“We had to flip a lot of what we were doing on its head. In the past, we were delivering much of our student-athlete development in person. We had to make an adjustment, and switch to virtual programming, in just about everything.” -Jim Pignataro
Jim Pignataro has held multiple roles at Michigan State University, the latest hat he wears is Executive Associate Athletic Director for Student-Athlete Services. A role that became crucial during the current crisis.
“In my role here, I wear multiple hats. I assist our leaders in student-athlete development and engagement areas, medical services, mental health, nutrition, academics, and athletic performance. We have a wonderful team of people that put together programs to assist our student-athlete’s transition from high school and beyond. Over 10 years ago we were fortunate to be on the front end of what Game Plan was providing to student-athletes. We used platforms to drive career programming both in-person and virtual. Now here we are over a decade later leaning more than ever on these services that have been put in place.”
Pignataro says that even with the foundations in place, it was still a challenge to take everything into the virtual space.
“Especially for those of us that rely on our people skills to make that impression, it’s a challenge to make those same connections in the virtual space. For example, our advising and tutorial services had to move to online. Those services had not been offered virtually, so it was a challenge. Within several days everything had to transition and our staff did a wonderful job. The whole industry had to adjust.”
He explains getting on to Zoom wasn’t necessarily the hard part, rather protecting the academic integrity of the program, which is the top priority.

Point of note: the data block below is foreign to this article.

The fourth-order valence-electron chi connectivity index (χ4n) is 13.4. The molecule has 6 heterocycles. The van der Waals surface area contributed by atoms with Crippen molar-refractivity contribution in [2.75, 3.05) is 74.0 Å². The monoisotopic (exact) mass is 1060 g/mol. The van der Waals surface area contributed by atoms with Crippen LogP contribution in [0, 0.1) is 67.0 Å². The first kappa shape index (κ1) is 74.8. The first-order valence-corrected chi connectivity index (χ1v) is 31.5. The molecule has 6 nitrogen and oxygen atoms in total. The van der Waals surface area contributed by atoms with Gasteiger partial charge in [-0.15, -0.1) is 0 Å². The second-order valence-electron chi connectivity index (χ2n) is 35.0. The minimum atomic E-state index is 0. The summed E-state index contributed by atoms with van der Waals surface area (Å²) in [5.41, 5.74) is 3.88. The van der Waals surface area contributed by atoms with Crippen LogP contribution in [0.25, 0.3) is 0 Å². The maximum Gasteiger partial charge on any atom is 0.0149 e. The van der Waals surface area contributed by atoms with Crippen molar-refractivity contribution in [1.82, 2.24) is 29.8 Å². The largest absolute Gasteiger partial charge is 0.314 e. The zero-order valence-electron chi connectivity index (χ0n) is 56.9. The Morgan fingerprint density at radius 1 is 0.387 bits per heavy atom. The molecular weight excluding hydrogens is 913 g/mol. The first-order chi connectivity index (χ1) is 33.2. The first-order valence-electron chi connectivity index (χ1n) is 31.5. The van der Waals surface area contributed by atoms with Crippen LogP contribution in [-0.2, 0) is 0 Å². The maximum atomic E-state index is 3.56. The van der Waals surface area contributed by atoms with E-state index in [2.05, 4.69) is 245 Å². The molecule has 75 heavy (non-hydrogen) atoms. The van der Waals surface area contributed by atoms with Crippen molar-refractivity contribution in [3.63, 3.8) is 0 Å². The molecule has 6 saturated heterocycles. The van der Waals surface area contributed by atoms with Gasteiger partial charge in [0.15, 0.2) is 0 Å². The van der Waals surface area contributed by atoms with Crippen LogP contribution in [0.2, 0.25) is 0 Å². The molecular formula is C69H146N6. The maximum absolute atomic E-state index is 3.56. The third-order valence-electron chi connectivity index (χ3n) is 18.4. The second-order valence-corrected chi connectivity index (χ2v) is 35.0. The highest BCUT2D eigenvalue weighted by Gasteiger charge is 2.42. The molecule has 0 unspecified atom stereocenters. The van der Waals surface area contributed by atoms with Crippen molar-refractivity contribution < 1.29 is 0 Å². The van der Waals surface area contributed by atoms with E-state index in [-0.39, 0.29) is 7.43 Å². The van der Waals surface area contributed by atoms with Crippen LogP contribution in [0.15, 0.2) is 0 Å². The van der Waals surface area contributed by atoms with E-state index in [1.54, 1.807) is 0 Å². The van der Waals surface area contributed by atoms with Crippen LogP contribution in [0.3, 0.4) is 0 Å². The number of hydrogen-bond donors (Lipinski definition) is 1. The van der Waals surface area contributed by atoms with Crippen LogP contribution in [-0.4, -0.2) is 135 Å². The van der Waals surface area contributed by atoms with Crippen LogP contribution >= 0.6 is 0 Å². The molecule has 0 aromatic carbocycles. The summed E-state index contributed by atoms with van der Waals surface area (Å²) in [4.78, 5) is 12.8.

“Throughout the industry we discuss how, in some cases, the quality of services may have improved. As a student or professional you have to come into the virtual session very prepared, it’s not as social, it’s more rigid. It was fascinating to watch the services take shape.”
Pignataro says that early in the process some of our services, like student-athletes development programming, had to be put on hold, at first, but then they began to lean on educational services and platforms to connect with student-athletes in ways MSU had not done in the past.
“A good example is our nutritional programming. We were able to access online content and push out content and video that they provide. We were able to pivot right away to provide those services online. It was exciting that we were able to do that. A student that may have started their day by seeing a medical professional then going to tutoring, etc. They now did all of that online. Some students struggled and some excelled at it. Our staff to be very in-tune and very aware of our student-athletes were responding to that.”
The staff at Michigan State had to constantly monitor the situation and adapt. Jim Pignataro says that one of the bigger challenges was the nutritional component.
“If I’m meeting with a tutor, I can recreate that online. But a tangible product like food and nutrition is very difficult to do. In the beginning, they were going home, so the video content and educating them on what choices to make and even how to cook at home. Now that there are programs back on campus, it’s now grab and go food from restaurants. That might be the new normal for a while, utilizing the community sources for food products.”
Besides the challenges of taking services online, Jim Pignataro and his staff have also had to navigate the challenges of a rapidly changing world. From the pandemic, to the social movement of Black Lives Matter, to name, image, and likeness, he views it as their job to help student-athletes cope and learn from what’s going on around them.
“I have been a big believer throughout my career, that you can’t shy away from difficult topics or difficult decisions. With this recent social movement, we have had to respond more directly. If you’re constantly looking through that lens, that philosophy keeps you on your toes and forces you to listen.”
He says that a decade ago Michigan State had a vision for cultural diversity and leadership programming so when they had to pivot quickly to have more of those discussions, they had staff that was prepared and eager for those types of conversations.